At the heart of abandoned and unclaimed property management are administrative tasks such as identifying stale-dated property, producing due diligence letters, taking calls from owners and reporting to the states. However, the unclaimed property routine is often upset by states’ and third-party auditors’ enforcement efforts. Even companies with proper escheatment programs find themselves facing the possibility of penalties, substantial accumulated interest and increased escheatment amounts. To address enforcement challenges, those who are responsible for abandoned and unclaimed property in holder companies must understand and plan for potential exposure to risk. After an audit is scheduled, the company must carefully navigate the process to ensure auditors do not over-reach and to minimize resulting liabilities. Dealing with an unclaimed property audit can be time consuming and costly, and it’s a lot to ask of personnel who have many other business responsibilities.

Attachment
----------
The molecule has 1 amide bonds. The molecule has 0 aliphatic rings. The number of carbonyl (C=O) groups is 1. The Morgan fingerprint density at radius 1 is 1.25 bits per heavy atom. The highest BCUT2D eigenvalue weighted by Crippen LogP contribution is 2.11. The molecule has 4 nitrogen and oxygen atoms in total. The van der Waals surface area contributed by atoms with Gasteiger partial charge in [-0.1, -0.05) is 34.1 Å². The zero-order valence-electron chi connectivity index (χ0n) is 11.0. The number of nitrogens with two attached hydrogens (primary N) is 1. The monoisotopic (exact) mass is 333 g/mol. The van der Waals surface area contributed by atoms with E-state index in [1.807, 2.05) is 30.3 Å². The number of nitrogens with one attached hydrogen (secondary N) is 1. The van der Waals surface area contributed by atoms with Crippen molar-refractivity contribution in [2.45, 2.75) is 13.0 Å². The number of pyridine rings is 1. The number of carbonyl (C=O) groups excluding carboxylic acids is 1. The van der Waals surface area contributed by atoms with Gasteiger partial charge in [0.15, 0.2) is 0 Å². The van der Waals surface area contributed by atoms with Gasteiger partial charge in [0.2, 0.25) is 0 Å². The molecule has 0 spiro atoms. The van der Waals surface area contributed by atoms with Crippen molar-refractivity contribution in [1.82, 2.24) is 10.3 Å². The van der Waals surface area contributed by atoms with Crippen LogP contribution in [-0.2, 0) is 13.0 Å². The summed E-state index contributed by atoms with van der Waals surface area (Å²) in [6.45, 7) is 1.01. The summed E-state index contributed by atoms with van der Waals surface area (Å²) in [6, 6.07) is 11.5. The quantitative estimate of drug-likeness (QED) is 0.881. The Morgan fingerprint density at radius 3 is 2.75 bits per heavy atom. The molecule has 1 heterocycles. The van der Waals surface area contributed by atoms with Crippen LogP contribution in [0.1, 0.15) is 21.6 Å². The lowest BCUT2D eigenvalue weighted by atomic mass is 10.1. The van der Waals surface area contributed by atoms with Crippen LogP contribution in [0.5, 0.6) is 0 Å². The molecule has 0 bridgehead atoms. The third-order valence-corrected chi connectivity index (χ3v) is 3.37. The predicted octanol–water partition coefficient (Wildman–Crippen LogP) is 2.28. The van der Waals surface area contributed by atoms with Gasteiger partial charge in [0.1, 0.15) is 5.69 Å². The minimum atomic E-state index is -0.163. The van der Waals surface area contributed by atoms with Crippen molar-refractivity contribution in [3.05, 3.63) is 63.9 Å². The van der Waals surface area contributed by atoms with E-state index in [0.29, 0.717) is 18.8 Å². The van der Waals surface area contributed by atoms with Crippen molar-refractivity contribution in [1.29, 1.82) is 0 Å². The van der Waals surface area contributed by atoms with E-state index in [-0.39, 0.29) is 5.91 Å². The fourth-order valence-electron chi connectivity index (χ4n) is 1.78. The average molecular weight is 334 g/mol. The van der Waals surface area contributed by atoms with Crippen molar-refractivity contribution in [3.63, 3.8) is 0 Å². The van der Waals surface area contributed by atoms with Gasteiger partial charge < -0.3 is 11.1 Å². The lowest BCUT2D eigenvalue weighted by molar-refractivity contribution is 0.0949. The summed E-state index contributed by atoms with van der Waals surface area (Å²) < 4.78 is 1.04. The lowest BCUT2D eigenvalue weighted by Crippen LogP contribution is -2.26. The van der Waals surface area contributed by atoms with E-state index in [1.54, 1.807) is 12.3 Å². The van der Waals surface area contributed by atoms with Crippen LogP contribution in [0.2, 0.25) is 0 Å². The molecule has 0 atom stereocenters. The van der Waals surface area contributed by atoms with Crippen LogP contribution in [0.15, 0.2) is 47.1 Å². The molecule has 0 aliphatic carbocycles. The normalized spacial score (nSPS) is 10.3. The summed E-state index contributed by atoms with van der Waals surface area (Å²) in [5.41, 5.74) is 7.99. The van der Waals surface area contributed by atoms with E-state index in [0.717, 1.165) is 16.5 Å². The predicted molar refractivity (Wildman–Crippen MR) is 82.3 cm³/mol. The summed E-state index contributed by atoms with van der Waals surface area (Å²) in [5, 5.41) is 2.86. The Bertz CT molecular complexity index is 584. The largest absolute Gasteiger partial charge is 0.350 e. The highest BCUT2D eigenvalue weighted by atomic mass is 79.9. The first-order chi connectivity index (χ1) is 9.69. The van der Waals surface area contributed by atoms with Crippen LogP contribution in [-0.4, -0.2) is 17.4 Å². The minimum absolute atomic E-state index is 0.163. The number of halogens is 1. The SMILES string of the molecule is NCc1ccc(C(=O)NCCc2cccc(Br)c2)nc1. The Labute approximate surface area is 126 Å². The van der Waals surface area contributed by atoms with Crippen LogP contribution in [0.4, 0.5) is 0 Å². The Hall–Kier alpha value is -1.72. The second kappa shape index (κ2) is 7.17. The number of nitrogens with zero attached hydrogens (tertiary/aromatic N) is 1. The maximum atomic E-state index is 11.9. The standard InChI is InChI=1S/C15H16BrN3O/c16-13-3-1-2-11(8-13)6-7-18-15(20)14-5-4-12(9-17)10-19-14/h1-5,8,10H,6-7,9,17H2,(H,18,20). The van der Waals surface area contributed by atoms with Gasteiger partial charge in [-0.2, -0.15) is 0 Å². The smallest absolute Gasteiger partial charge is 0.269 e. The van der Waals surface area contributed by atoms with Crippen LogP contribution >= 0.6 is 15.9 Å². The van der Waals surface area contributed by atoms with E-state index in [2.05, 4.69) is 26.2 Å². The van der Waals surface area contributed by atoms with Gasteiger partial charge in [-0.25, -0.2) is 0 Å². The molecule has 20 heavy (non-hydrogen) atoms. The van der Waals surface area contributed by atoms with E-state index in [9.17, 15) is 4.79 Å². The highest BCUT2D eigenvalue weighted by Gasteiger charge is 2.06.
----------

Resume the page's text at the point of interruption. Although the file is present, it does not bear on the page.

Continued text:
The likelihood of an unclaimed property audit has increased due to several factors, including the proliferation of third-party auditors, realization by states that significant amounts are involved, and the escalation of unclaimed property litigation. Escheat compliance is no longer optional and being audited is not a matter of if, but when.
Regardless of prior escheat compliance history, an audit can be a disruptive and costly event for any organization. You can reduce the impact of unclaimed property audits with a few strategic actions. Limit the audit’s scope and develop ground rules. Ensure you have a documented and effective compliance program in place. Build audit-defense strategies into recordkeeping and finance protocols.